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Six Plants You Can Grow On Your Windowsill

The importance of eating organic food has gradually grown from an unlikely trend to something a whole lot more vital; we are all encouraged to eat more fruit and veg and to choose organic options where possible but the associated costs can be prohibitive.   The most affordable way of eating organic plants is to grow them yourself.  Fortunately, you don’t need a lot of space to grow a selection of vegetables and herbs; a small vegetable patch, hanging baskets, a balcony or roof terrace or even, as in my case, a sun-filled windowsill, can provide enough space to make a good start in growing your own.

We live in a small flat with no garden so our only option at the moment is to grow plants on our bedroom windowsill (this is south-facing and so receives the most natural light and warmth of anywhere in the flat).  We have made a start into the process by researching the types of things we will be able to grow and have come up with these super six:

Cherry tomatoes

Spring Onions





All of these are easy to grow indoors though will require different sizes of pots.  Caring for them regularly is vital to their success.  They will need watering, pruning and extra feeding as the nutrients they are planted with will get used up quickly – manure is an excellent way of providing the essential nutrients plants need to grow strong and healthy.


If you have children, growing vegetables is a hugely educational exercise for them.  I believe it is really important that we teach the next generation where food comes from so they can make fully-informed choices on their own nutrition.  Teaching them how to grow and care for plants is a good way of helping them to become independent and self-sufficient too and will hopefully be something they take with them as they grow themselves.  Once the plants are ready to harvest, you can also use the opportunity to further educate your children on how to cook them and the variety of meals each plant can be used for.

Generally, growing your own fruit and veg is a cheap, healthy and nutritious hobby that really makes a difference.


Squash and Coconut Dhansak… Using a Microwave

When I was growing up, microwaves had quite a negative image. There was a broad assumption (or it may just have been in my house) that the only things you could really cook in them were ready meals and other unhealthy convenience foods.  These days, though, there are lots of healthy meals you can make with the help of your combi microwave oven.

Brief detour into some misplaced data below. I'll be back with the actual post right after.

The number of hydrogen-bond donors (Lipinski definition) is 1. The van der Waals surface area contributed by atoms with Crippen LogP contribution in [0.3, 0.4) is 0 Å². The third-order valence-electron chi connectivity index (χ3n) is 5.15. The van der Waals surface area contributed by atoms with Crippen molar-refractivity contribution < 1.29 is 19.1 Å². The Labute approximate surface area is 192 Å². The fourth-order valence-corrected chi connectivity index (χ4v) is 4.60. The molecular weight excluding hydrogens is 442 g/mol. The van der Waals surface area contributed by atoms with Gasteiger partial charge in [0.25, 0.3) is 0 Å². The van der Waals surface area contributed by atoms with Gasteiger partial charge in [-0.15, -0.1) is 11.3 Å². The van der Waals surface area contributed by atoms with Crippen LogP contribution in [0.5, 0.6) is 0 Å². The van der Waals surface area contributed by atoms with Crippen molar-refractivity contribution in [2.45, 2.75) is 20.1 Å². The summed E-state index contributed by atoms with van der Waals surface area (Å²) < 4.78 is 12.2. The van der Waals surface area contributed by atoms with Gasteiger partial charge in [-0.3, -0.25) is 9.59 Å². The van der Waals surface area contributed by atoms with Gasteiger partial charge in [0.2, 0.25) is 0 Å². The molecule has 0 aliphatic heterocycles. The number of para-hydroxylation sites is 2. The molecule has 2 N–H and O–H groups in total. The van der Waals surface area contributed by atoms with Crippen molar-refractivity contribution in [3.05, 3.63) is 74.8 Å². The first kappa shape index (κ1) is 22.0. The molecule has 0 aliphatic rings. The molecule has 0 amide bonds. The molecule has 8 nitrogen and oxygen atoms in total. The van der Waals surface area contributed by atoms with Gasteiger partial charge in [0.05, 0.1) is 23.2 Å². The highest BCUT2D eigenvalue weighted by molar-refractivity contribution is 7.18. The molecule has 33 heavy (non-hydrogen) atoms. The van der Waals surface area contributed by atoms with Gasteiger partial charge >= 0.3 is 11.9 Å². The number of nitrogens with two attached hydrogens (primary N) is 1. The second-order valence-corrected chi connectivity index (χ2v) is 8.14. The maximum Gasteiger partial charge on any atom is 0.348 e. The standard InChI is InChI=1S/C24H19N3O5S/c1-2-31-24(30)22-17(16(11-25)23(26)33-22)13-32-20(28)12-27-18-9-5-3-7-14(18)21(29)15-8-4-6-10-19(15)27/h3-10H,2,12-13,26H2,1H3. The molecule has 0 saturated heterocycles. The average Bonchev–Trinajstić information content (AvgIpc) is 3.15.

One such meal is this squash and coconut dhansak that is quick and easy to both prepare and cook as well as being super healthy.

The ingredients I used are as follows:

  • 1 tbsp. vegetable oil
  • 500g butternut squash (one medium squash), peeled and chopped (or buy ready-prepared to save extra time)
  • 100g carrots, peeled and cut into batons
  • 100g chopped onions
  • 400g can chopped tomatoes
  • 400g can coconut milk
  • 2 tbsp. coconut yogurt
  • Garlic naan bread (shop-bought)
  • Rice (2 x micro pouches)

To make this delicious curry, I completed the steps below:

Heat the oil in a large pan. Put the butternut squash and carrot into a bowl with a splash of water. Cover with cling film and microwave on full power for 12 minutes, until tender. Meanwhile, add the onions to the hot oil and cook for a few mins until soft then pour in the curry paste, tomatoes and coconut milk, and simmer for 10 minutes until thickened to a rich sauce. Warm the naan breads in a low oven for 2-3 minutes. Drain any liquid from the squash and carrots before adding to the sauce. Simmer for a further 2-3 minutes then stir in the coconut yogurt. Cook the rice as per the packet instructions. Serve with the warm naan.

IMG_0438This was a really yummy meal for all the family (bar the ultra-fussy 8 year old, of course) and I was amazed at just how quick and easy it was to make.  For me, finding family meals that are nutritious and as organic as possible but also don’t take an age to prepare is tricky so that this was a hit has been a revelation.  It will be added to our regular meal plan and I will also be looking at other quick, healthy meals that we can make using our microwave.

When you think I’m being rude, here’s what’s going on inside…

You might see me on the school run, head down, face set, eyes resolutely avoiding contact.